Regionalism and Modernity
Architecture in Western Europe 1914–1940
With its search for purity, honesty, modesty, and "fitness of purpose," the late nineteenth and early twentieth century concept of architectural regionalism is seminal to the modern movement. In later historiography, however, regionalism in Europe was neglected and even labeled “backward.” The origins of this drastic change of perception can be traced to the 1930s, when regionalism as a positive form gradually turned into a “closed” form of regionalism, a folding back on one's own region as a defense mechanism in an economically and politically turbulent decade.
In this book, internationally-renowned researchers investigate the complex and shifting relation between regionalism and modernity in the architecture of Western Europe between the two World Wars, with a focus on Belgium, France, Germany, Italy, and Great Britain. They demonstrate that regionalism cannot be separated from modernity, but is in fact a way of dealing with modernity and its contradictions. Applied to architecture, regionalism is a means to moderate modernism, to embed the design in its local surroundings. It is seen as a result of the search for identity in a modernizing and globalizing world where tensions arise between diversity and superiority and among science, aesthetics, and ideology. The employment of regional forms and concepts is then used as an adaptation strategy, a way to facilitate modernity. Rather than rejecting regionalism as an anti-modern phenomenon, this book's contributors show that we should interpret regionalism as a striving for continuity within modernity.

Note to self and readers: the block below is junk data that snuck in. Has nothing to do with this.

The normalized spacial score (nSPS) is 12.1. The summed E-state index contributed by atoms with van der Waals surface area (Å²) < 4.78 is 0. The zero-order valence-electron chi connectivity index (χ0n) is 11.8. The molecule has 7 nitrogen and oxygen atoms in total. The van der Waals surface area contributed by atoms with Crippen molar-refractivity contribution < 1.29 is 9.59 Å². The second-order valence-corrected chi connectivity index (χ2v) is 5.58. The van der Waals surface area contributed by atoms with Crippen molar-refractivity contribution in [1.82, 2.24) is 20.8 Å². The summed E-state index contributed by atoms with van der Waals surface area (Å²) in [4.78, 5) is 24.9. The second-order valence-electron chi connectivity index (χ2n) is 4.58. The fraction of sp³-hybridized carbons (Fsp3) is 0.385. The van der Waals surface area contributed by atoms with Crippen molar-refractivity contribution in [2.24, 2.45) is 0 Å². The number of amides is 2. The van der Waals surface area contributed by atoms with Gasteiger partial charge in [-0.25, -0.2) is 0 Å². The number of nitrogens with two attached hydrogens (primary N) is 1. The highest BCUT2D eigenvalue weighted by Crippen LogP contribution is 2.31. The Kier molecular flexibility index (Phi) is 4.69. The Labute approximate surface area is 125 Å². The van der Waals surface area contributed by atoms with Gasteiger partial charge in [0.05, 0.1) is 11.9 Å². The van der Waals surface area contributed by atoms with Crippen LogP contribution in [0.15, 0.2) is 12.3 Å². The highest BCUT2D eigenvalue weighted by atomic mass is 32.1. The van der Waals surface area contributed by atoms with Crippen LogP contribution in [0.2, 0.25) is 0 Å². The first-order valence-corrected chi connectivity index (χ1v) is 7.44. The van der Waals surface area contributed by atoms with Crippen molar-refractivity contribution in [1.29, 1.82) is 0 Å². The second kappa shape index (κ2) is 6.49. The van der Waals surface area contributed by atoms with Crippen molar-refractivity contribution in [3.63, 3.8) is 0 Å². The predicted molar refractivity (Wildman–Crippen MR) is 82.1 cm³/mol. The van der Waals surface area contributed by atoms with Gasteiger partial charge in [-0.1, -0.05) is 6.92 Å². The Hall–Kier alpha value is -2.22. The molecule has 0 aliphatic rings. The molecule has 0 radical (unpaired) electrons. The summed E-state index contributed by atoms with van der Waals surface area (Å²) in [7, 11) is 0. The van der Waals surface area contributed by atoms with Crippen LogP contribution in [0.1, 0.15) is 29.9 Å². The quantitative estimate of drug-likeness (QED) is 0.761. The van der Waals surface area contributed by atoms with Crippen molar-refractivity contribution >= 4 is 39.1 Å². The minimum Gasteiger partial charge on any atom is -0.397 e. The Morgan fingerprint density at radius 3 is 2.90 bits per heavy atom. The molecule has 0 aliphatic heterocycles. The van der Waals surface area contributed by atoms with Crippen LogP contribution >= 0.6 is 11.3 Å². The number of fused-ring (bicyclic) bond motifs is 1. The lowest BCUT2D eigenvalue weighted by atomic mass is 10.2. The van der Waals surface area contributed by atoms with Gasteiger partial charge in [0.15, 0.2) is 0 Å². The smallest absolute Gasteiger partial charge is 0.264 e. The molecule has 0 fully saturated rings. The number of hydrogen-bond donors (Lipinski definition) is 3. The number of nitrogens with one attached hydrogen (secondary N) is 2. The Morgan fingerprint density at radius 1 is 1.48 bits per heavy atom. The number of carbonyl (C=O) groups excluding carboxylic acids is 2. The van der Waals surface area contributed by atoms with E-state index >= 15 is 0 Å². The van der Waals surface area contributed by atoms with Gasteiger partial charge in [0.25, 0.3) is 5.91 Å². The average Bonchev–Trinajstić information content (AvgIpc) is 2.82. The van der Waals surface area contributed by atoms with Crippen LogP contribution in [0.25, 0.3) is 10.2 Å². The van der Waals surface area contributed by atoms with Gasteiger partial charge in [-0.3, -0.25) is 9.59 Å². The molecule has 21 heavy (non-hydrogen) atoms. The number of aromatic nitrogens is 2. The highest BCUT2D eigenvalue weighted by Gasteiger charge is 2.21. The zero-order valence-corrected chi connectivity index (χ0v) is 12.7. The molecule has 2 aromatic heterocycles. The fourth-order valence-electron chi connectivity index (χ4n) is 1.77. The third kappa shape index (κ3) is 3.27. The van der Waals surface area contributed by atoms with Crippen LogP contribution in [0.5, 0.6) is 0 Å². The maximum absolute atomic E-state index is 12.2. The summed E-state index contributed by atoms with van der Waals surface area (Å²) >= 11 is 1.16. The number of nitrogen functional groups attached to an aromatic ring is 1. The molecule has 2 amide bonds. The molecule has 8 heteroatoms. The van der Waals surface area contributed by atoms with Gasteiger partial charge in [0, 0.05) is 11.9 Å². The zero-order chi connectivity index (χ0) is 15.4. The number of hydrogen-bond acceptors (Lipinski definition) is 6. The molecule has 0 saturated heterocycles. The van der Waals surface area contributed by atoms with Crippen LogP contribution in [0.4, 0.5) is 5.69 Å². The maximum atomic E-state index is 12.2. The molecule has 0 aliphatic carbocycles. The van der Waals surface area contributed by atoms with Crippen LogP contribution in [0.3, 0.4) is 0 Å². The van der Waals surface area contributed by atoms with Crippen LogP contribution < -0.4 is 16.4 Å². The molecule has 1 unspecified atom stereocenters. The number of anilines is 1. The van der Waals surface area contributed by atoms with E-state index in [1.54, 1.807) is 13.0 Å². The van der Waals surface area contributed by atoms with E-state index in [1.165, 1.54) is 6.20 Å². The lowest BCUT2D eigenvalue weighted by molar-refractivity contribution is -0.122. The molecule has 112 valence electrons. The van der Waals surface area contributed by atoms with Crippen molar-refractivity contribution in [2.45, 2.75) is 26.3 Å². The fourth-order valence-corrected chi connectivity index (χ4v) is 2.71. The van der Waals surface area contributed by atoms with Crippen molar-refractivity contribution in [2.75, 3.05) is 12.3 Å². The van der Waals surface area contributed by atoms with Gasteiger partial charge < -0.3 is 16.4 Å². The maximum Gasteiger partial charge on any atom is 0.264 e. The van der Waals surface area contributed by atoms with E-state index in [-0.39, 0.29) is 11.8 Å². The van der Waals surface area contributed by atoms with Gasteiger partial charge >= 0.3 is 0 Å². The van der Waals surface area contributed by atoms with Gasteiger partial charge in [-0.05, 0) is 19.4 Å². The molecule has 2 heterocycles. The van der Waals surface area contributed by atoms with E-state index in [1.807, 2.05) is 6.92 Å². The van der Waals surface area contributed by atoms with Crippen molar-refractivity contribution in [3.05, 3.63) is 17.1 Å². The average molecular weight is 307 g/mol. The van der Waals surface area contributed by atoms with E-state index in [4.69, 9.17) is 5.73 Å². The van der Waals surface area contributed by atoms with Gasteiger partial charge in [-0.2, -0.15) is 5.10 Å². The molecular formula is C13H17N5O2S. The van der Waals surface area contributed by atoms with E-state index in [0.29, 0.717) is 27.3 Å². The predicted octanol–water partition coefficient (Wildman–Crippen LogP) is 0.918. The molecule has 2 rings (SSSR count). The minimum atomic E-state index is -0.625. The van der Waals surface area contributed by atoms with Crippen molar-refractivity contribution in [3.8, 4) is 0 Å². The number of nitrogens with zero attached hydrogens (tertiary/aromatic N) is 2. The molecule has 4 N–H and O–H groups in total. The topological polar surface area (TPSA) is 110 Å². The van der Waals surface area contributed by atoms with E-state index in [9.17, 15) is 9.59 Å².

Contributors: Hervé Doucet, University of Strasbourg; Kai Krauskopf, Technische Universitat Dresden; Leen Meganck, Flanders Heritage Agency; Benoit Mihail, Police Museum Brussels; Lut Missinne, Westfalische Wilhelms-Universitat Munster; Bjorn Rzoska, Groen; Michelangelo Sabatino, University of Houston; Vanessa Vanden Berghe, University of East London; Johan Van den Mooter, Kempens Landschap; Evert Vandeweghe, Ghent University; Jean-Claude Vigato, Ecole nationale supérieure d'architecture de Nancy